UPDATE: Professor McClurg wrote again to explain that he worked directly with the Florida Elder Exploitation Task Force and with Florida Representative Kathleen Passidomo to secure passage of the new law. Professor McClurg's presumption proposal was introduced as part of H.B. 409, which passed unanimously through the two houses of the state legislature. According to Professor McClurg, the statute is the only one of its type in the nation. Thanks for the clarification, Andrew!
Wednesday, August 13, 2014
The July, 2014 issue of the Social Security Administration's International Update is now available.
The Update includes articles on Germany's new pension rules, proposals for revamping Australia's social support system, and more.
For individuals with at least 45 years in the work force, Germany recently lowered the minimum age for full retirement benefits to age 63. As explained on NPR's story, the reduction is both popular and unpopular, depending on the point of view. Critics point to the reduction as pandering by political parties seeking short term voter support, and cite Germany's past objection to bailouts for lower-age retirement benefit programs in other countries, including Greece. Here's the link to the Morning Edition podcast.
Tuesday, August 12, 2014
It is no secret that the long-term care insurance industry has struggled to offer products that are both attractive and affordable for consumers and financially worthwhile for the insurance companies. MetLife and Prudential no longer offer new policies, for example.
Genworth, the largest provider of long-term care insurance, announced on July 29, 2014 that its second quarter showed significant changes and that it is conducting a comprehensive review of its long term care insurance claim reserves. Apparently the company's investors have asked for additional information, following the last in-depth review of the claims reserve, which was conducted in 2012. Genworth's news release explained:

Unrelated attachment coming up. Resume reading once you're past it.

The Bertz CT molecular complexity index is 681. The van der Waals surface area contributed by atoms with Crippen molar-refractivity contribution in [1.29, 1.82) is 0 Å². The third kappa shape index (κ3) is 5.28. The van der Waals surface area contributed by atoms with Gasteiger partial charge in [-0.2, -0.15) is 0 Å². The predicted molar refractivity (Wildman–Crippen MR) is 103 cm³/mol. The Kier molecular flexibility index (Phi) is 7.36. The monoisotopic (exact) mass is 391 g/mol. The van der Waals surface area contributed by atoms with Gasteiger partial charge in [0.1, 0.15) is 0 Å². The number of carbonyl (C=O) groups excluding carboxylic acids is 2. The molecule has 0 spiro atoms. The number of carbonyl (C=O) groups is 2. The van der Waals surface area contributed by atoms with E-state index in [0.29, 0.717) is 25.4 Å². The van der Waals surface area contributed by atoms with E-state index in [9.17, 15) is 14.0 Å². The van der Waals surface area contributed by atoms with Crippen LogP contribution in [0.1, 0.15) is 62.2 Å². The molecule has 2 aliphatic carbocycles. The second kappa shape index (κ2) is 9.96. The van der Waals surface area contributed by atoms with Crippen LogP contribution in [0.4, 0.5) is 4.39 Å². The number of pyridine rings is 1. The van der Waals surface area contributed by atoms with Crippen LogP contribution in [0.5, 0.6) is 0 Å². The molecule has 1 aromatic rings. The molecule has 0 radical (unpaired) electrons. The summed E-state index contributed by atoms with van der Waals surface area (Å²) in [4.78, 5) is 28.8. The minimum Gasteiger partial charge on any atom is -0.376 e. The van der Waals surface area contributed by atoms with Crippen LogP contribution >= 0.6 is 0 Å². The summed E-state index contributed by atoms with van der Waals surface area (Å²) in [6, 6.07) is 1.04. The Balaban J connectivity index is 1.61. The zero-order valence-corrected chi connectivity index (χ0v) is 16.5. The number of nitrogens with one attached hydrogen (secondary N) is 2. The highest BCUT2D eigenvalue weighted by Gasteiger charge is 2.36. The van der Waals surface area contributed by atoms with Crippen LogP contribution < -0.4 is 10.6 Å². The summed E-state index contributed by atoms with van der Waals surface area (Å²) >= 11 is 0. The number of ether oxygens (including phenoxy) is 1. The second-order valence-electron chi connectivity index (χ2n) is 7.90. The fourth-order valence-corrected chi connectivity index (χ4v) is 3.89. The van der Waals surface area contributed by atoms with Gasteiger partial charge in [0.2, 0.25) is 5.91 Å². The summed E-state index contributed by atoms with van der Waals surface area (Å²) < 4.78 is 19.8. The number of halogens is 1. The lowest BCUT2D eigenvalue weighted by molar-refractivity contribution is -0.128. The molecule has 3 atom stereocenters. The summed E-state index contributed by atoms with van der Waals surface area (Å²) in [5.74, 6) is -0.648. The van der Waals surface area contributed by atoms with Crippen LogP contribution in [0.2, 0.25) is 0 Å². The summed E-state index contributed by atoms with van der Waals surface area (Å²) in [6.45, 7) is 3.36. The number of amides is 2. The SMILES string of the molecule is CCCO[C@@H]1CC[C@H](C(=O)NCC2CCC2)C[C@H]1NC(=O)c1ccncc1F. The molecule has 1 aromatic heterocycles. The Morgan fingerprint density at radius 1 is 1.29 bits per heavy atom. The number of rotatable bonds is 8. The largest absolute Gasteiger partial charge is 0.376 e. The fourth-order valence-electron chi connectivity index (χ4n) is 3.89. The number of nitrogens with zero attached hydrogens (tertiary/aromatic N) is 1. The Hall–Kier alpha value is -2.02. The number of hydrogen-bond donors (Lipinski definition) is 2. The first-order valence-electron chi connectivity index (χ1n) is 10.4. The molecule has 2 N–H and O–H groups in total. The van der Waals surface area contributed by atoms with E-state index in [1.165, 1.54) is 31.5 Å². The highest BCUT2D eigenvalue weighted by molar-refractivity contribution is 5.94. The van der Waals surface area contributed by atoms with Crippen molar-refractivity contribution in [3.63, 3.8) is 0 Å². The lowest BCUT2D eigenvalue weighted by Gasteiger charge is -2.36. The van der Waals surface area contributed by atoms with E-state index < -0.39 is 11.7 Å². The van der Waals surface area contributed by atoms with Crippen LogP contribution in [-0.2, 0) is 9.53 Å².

"The primary areas of focus in the current review are: (i) an analysis of potential causes of the meaningful increases in adverse claims experience in the second quarter of 2014 and (ii) an assessment of the assumptions and methodology underlying the associated reserves, including morbidity, mortality, interest rates and claim terminations. The company intends to complete this review before the release of financial results for the third quarter of 2014. The company continues to believe that the existing assumptions and methodology provide the most reliable best estimate. However, given the review underway that will consider both long-term and recent experience, the company will likely change some of its assumptions, which could increase our long term care insurance claim reserves, and any increase may or may not be material."
As reported by Reuters, ratings of Genworth by Fitch already assume some level of LTC earnings and reserve volatility, but depending on the size of any charges taken by Genworth in the third quarter, "Fitch may review the ratings of GNW [Genworth] and the review could result in a revision in the Outlook to Negative or a rating downgrade."
Monday, August 11, 2014
NCLC's Consumer Rights Litigation Conference on November 6-9, 2014 in Tampa, FL has scholarships available for consumer rights advocates.
REGISTER ONLINE TODAY by clicking on this link here: Register Online
Source: National Consumer Law Center
A New York teenager whose grandfather suffers from Alzheimer's disease won a $50,000 science prize for developing wearable sensors that send mobile alerts when a dementia patient begins to wander away from bed, officials said on Wednesday. Kenneth Shinozuka, 15, who took home the Scientific American Science in Action Award, said his invention was inspired by his grandfather's symptoms, which frequently caused him to wander from bed in the middle of the night and hurt himself. "I will never forget how deeply moved my entire family was when they first witnessed my sensor detecting Grandfather's wandering," Shinozuka said in a statement. "At that moment, I was struck by the power of technology to change lives." His invention uses coin-sized wireless sensors that are worn on the feet of a potential wanderer. The sensors detect pressure caused when the person stands up, triggering an audible alert on a caregiver's smartphone using an app.